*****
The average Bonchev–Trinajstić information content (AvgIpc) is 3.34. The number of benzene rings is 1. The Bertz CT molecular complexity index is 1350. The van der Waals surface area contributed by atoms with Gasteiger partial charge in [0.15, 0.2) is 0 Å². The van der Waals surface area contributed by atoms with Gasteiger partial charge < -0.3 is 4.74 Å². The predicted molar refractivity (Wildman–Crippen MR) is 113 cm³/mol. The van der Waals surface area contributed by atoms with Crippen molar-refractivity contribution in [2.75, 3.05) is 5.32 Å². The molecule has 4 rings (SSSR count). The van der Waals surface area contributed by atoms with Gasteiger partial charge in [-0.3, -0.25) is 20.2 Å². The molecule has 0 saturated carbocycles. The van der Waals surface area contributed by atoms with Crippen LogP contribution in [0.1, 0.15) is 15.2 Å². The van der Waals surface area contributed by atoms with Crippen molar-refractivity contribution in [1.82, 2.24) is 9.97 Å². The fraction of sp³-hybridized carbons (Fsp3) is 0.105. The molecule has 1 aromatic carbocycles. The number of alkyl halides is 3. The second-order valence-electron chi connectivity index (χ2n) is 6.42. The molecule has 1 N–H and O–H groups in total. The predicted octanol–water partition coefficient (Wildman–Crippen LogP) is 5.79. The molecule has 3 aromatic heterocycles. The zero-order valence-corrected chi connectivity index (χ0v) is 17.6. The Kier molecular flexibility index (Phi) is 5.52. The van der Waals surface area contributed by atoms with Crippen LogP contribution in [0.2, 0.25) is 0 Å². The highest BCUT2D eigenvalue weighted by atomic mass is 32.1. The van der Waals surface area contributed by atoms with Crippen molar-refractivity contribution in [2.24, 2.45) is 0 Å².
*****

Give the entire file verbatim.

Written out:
The average Bonchev–Trinajstić information content (AvgIpc) is 3.34. The number of benzene rings is 1. The Bertz CT molecular complexity index is 1350. The van der Waals surface area contributed by atoms with Gasteiger partial charge in [0.15, 0.2) is 0 Å². The van der Waals surface area contributed by atoms with Gasteiger partial charge < -0.3 is 4.74 Å². The predicted molar refractivity (Wildman–Crippen MR) is 113 cm³/mol. The van der Waals surface area contributed by atoms with Crippen molar-refractivity contribution in [2.75, 3.05) is 5.32 Å². The molecule has 4 rings (SSSR count). The van der Waals surface area contributed by atoms with Gasteiger partial charge in [-0.3, -0.25) is 20.2 Å². The molecule has 0 saturated carbocycles. The van der Waals surface area contributed by atoms with Crippen LogP contribution in [0.1, 0.15) is 15.2 Å². The van der Waals surface area contributed by atoms with Crippen molar-refractivity contribution in [1.82, 2.24) is 9.97 Å². The fraction of sp³-hybridized carbons (Fsp3) is 0.105. The molecule has 1 aromatic carbocycles. The number of alkyl halides is 3. The second-order valence-electron chi connectivity index (χ2n) is 6.42. The molecule has 1 N–H and O–H groups in total. The predicted octanol–water partition coefficient (Wildman–Crippen LogP) is 5.79. The molecule has 3 aromatic heterocycles. The zero-order valence-corrected chi connectivity index (χ0v) is 17.6. The Kier molecular flexibility index (Phi) is 5.52. The van der Waals surface area contributed by atoms with Crippen LogP contribution in [0.2, 0.25) is 0 Å². The highest BCUT2D eigenvalue weighted by atomic mass is 32.1. The van der Waals surface area contributed by atoms with Crippen molar-refractivity contribution in [2.24, 2.45) is 0 Å².